Edmonton Public Goes Google

It’s official! Edmonton Public Schools is dropping Outlook and migrating to Gmail.

This migration is bigger than just email. Currently, teachers who have been taking advantage of the Google Apps for Education have had to live in two worlds. By moving to Gmail, all those apps will be at our fingertips, easier to access and easier to use. It is hard to imagine or predict all the externalities (unintended consequeses, both positive and negative) that will occur from the transition.

Not everyone is happy with the move. One observation is that those who are unhappy about the change are typically people whose work flow is governed by Outlook. Generally, this is refering to the adminstrative branches of the District. Most teachers do not use email to guide thier work and routines, and only use the calendars to book rooms/equipement. For them, the change over should be relatively smooth. However, the adminsitrative positions that rely on Outlook to organize tasks and communicate through email and calendars may find the change a little daunting.

Its not easy getting a District of 8,000 or so employees to willingly and smoothly adopt a new email system, particularly when we have had the old one for as long as most can remember. However, Terry Korte and the TIPS team have created a Going Google Site with manuals, FAQ, professional learning oppotunies and videos to help people through the transition. They are also organizing Google Guides, teachers and/or admin based at each school who will act as a resource person for the staff. These Guides will be the first people in the District to be migrated to gmail so that they can help the rest of thier staff during the “Go Live” phase in May, 2013.

Google has created a great document and video called Life After Outlook that shows where the things you did in Outlook are located in Gmail and may aliviate some fears. The document is from 2011, so it is missing some of the locations of the new formatting, but most of it is pretty much the same. If anyone finds an updated version or something similar and newer, please post it in the comments below.

This is a big step for Edmonton Public Schools. Along with the recent proliferation of Chromebooks in the district, and the number of students who already use Google Apps for Education fluently, this could potentially lead to a big step forward in increasing tech use in the classroom.

Next step? Increase bandwidth 🙂

Chromebooks in the Classroom

At First Glance

I have been test driving a Samsung Chromebook for the past week and have been very impressed with how easy it is to use. If you haven’t had a chance to see what a Chromebook is, check out Google’s 3min video explanation.

Most of the productivity work I do on computers is online (Google Apps and Web 2.0 tools), so I didn’t have to go through the learning curve of how to share and work on the internet. As a result, I was quite at ease with having Google Chrome as the only program on the computer. I also discovered that there are quite a few differences that makes Chromebooks great for a class.

1. 8 Second Start-up. My colleague, Darin Johnson, was telling me about a class he was observing where it took the students twenty-four minutes before they all logged on. I am sure we have all had the same experience, and our Primary teachers are well aware of the age:login coefficient. The Chromebook went from open to on to login in 8 seconds, though it would take a bit longer if I couldn’t spell my name and password. This may seem like a small thing, but to a teacher with a class of 20+ students, an easy login is a huge time and stress saver.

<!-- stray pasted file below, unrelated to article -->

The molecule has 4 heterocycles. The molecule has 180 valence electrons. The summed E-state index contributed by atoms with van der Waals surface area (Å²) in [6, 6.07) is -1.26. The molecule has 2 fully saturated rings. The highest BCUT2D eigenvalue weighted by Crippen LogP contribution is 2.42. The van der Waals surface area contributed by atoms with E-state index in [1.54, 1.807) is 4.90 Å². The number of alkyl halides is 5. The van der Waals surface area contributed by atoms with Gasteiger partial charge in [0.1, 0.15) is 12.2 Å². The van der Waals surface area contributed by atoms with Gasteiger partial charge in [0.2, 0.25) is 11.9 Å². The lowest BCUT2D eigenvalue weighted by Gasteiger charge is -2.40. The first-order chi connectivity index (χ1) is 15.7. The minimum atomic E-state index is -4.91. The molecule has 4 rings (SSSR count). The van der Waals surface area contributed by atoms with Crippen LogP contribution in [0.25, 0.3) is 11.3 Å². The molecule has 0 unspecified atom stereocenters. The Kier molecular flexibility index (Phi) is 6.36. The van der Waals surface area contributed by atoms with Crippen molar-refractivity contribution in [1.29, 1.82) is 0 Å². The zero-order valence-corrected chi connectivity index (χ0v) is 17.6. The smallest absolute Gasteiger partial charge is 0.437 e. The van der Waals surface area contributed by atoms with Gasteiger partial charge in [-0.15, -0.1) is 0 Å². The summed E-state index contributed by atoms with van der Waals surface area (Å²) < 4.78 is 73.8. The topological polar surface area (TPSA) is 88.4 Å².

2. Pushing out Extensions and Apps. One of the coolest aspects of Chrome OS is that if there are any updates, apps or extensions that apply to every student in the district, they can be added to everyone’s profile all at once from our IT department. No more waiting two weeks for the tech to come out and install new software on everyone’s computer.

3. Profiles that follow the student. When I set my preferences in Chrome, they are stored online so that it doesn’t matter which computer I use, my preferences will follow me. I don’t have to always have the same computer. If the computer breaks, I don’t have to reset everything. If a student needs to use a larger font, that font size will follow him, even if he changes schools within the district. This has some excellent implications for UDL (Universal Design for Learning).

4. Easy Individualization with Shared Devices. This is an extension of the previous point. One of the problems currently facing iPads is that they are highly individual devices, and public schools are used to sharing resources. iTunes had made it difficult to legally operate a class set of iPads, and some of the information collected on the apps that get past from student to student may have FOIP issues. However, a Chrome profile avoids those issues. You get to individualize a profile and have the ability to share a computer between classes. If you have read my blog before, you will know that I am a big fan of tablet computing. When we see Chrome OS for Android tablets I’ll really be excited.

There are, however, a few things we need to keep in mind about Chromebooks. A Chromebook needs a Gmail account to work, and many of the Google Apps for Education involve elements of social media. For students to be doing all their work online, our teachers need to be up to speed on their digital citizenship and fluency. Also, even though the internet is more ubiquitous and reliable, our internal wi-fi security systems can sometimes drop or block a connection and negate any of the bonus gained by Chrome OS. Given that everything students do on a Chromebook is online we may need to update our wi-fi security policies and procedures.

I am very excited about the prospect of Chromebooks in the classroom and I am looking forward to the exciting ways we can integrate it into our teaching.